Court of Appeal Judge Prof Otieno Odek, whose death shocked many, had a full in-tray with a dozen high-profile cases, some of which were due for judgments this coming week.
Yesterday, Odek was expected in the office by 6am, as usual, but kept his colleagues in the three-judge bench waiting until 9am, when news about his death filtered into the Kisumu Law Courts.
The law professor’s lifeless body was found in his apartment, less than a kilometre from the courts after police, called in by neighbours and Judiciary staff, broke down the door to the apartment where he lived alone as his family is in Nairobi.
His colleagues, Justices Asikhe Makhandia and Patrick Kiage, had arrived at the Court of Appeal and were waiting for him to proceed with court matters. “He comes to court by 6am but this morning the other two judges had waited for him till 8am,” a staffer said, terming the act unusual.
Yesterday, President Uhuru Kenyatta mourned the Court of Appeal judge describing him as a prolific intellectual and a gifted legal mind.
The President said Odek’s death was not only a big blow to his family and the Judiciary but the country which he "served with commitment and dedication in the dispensation of justice without fear or favour".
“In this hour of sorrow and grief, I convey my deepest sympathies and heartfelt condolences to Prof Justice James Otieno Odek’s family, relatives and friends,” Uhuru said.
Chief Justice David Maraga led the Judiciary and the Judicial Service Commission (JSC) in mourning Odek, who hailed from Rarieda in Siaya County.
Odek, as The Standard learnt, was to be the duty judge this week in Kisumu.
The cause of death had not been established by the time of going to press yesterday as his colleagues and family waited to know the results of a postmortem.
Failed to reach him
Justice Odek’s driver who had gone to pick him tried calling him, but his phone was off. He then decided to move to his house labelled Door 2B on the second floor of the Groovehut Apartment, off Nairobi Road.
The door was locked from inside, prompting the driver to go back to the courts to report. A few court officers went to confirm after unsuccessfully trying to reach the judge on phone.
The matter was then reported to Central Police Station and officers accompanied the court staff to the scene, where they broke down the door to access the house.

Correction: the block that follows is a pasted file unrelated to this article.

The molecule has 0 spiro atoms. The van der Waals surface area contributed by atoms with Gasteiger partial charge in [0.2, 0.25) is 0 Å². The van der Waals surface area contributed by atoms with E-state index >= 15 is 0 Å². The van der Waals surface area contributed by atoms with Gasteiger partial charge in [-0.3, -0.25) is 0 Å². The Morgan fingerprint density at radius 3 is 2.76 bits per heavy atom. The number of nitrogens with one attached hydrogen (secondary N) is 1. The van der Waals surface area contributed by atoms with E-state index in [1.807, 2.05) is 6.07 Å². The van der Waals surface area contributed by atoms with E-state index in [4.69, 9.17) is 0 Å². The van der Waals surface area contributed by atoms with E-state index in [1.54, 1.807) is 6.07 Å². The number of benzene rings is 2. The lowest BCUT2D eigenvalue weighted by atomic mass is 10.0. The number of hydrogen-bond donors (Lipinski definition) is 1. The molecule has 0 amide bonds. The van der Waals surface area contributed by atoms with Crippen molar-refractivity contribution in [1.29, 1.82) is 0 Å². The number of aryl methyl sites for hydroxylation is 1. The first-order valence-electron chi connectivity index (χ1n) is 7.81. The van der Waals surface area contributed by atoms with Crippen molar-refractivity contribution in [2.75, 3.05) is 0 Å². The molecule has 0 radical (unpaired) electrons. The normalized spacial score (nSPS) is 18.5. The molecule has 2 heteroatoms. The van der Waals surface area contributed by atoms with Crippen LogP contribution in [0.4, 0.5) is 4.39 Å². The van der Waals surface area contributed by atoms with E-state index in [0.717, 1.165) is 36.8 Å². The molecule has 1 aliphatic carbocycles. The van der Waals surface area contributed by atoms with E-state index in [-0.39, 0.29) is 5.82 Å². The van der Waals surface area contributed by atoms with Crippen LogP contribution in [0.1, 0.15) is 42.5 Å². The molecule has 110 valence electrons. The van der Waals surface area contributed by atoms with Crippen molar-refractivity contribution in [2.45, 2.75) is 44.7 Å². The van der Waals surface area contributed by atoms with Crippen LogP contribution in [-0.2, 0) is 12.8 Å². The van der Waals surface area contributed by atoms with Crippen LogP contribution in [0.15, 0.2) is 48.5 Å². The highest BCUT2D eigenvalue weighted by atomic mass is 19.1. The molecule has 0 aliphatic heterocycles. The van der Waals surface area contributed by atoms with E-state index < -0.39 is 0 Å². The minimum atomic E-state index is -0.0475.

Witnesses said the 56-year-old professor was found lying in his bed facing the ceiling. He appeared to be sleeping.
According to colleagues, the judge left work as usual on Friday, and was dropped at the apartment by his driver.
“After dropping him every Friday, the driver would leave the car here, and only be seen on Monday when coming to pick him again,” said a neighbour who asked not to be named.
For close to two hours, pathologists, detectives and some of the senior judicial officers in Kisumu, witnessed a preliminary autopsy.
By 12.10am, the officers carried Odek’s body wrapped in a white body bag from the second floor, to the ground floor where a Kisumu Maximum Prison Ambulance was waiting.
Senior Resident Magistrate Beryl Omollo said a prayer, before the body was loaded into the ambulance and driven to Aga Khan Hospital mortuary in a large convoy.
His car was driven back to the court parking yard.
Back in court, activities had been temporarily stopped as judicial officers and lawyers, shocked at hearing of the death, tried to come to terms with the news.
The team, which had pledged to address the media at the mortuary later said the family would do it.
Justice Kiage only noted that the loss was huge, and they were yet to come to terms with it. “What we can say is that this is a big loss to us as colleagues and the Judiciary. We cannot get into the matter now, and we request that you wait for the family to address more,” he said.
Justice Odek’s wife, Anne, was said to be in Nairobi when the news was broken. His brother Isaac Omondi who was also away confirmed having received the news, but said he was not in a position to reach Kisumu in time.
“We are planning to transfer the body to Nairobi, so I will be waiting to receive the body at the airport. But a few of our family members are on their way there including my elder brother who is coming from Eldoret,” said Mr Omondi.
Judicial staff as well as members of the Law Society of Kenya (LSK) hailed Odek for his exemplary service to the nation.
Bruce Odeny, the chairman of LSK, described him as a hardworking scholar who dedicated his life to serving Kenyans diligently.
“Prof Odek made immense contribution to the judicial system. He was an academician and most of the decisions he made in court have formed references that we use,” said Odeny.
The sad news not only saw the Court of Appeal halt all its matters but all the other courts adjourned their proceedings as judges and magistrates rushed to Justice Odek’s house in Millimani Estate, Kisumu.
The other courts and registries received the news from Chief Magistrate Julius Ng’arng’ar.
They said that Odek was in good shape when they last saw him in court.
[Kevin Omollo, Harold Odhiambo and Ann Atieno]
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